In the Matter of the Personal Restraint of Gomez, the Washington Supreme Court rejected a collateral attack on a mother’s conviction for killing her child through abuse. The Court ruled that the Spanish-speaking client did not deserve a new trial even though her lawyer only spoke English and also represented the child’s father in a dependency proceeding. Perhaps lost in translation or clouded by the lawyer’s conflicting duties to the father was the fact that the mother may not have abused the child and that the child might have died because he suffered epilepsy. Finality trumped process in this case and may have kept an innocent person in prison.

Continue Reading No comprende? No problema. Washington’s Supreme Court accepts poor performance by defense lawyer who didn’t speak the same language as his client

In State v. Liu, a 5-4 majority on the Washington Suprme Court declared the the Confrontation Clause of the Sixth Amendment to the U.S. Constitution does not require that DNA tests or other hard to decipher scientific tests be presented in court by the technician who conducted the test.  These tests are not inculpatory because a juror would not understand how the data bears on the guilt or innocence of the defendant without the testimony of an expert witness.  Therefore these complicated reports are not “witness[es] against” the defendant and need not be available for confrontation by the defendant.  While the U.S. Supreme Court’s decision in Melendez-Diaz v. Massachusetts, 557 U.S. 305 (2009) might suggest otherwise, the Washington Court determined that the five Justice majority who signed that opinion was not really a majority because Justice Thomas also wrote an idiosyncratic concurrence. The Washington Court started counting five Supreme Court Justice signatures, but stopped at four.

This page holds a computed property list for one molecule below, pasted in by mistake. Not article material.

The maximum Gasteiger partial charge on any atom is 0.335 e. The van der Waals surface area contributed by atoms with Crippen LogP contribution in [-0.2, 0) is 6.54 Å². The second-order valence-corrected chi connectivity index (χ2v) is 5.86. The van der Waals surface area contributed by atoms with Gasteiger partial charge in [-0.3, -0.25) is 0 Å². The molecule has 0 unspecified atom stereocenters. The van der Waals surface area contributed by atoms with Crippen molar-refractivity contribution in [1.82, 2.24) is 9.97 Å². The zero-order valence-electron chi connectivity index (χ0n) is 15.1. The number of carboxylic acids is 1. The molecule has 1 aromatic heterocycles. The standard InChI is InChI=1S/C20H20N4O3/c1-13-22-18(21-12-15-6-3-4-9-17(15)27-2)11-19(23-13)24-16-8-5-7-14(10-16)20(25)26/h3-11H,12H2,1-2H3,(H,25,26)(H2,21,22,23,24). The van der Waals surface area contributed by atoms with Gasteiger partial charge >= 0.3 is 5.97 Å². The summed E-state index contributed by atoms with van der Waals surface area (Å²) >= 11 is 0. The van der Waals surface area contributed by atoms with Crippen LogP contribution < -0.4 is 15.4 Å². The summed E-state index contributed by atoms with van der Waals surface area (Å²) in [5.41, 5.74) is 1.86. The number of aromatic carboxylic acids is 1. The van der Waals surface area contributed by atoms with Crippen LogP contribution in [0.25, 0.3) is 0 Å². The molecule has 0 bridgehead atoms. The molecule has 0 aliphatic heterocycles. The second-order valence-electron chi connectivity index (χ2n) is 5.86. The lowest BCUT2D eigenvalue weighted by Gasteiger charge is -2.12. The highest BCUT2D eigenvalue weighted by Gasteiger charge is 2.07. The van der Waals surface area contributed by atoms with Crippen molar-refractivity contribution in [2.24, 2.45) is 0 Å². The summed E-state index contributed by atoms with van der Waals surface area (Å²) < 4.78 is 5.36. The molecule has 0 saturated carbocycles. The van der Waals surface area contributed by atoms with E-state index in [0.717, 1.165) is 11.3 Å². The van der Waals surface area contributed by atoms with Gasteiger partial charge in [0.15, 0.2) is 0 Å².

Continue Reading Washington Court Starts to Count to Five, Stops at Four

In State v. Lynch, the Washington State Supreme Court confirmed that a trial court’s inclusion of an affirmative defense instruction upon an unwilling defendant violates the defendant’s Sixth Amendment rights in criminal prosecutions.
Continue Reading State Supreme Court Further Clarifies Distinction Between Casting Doubt on Elements of Charged Crimes and Affirmative Defenses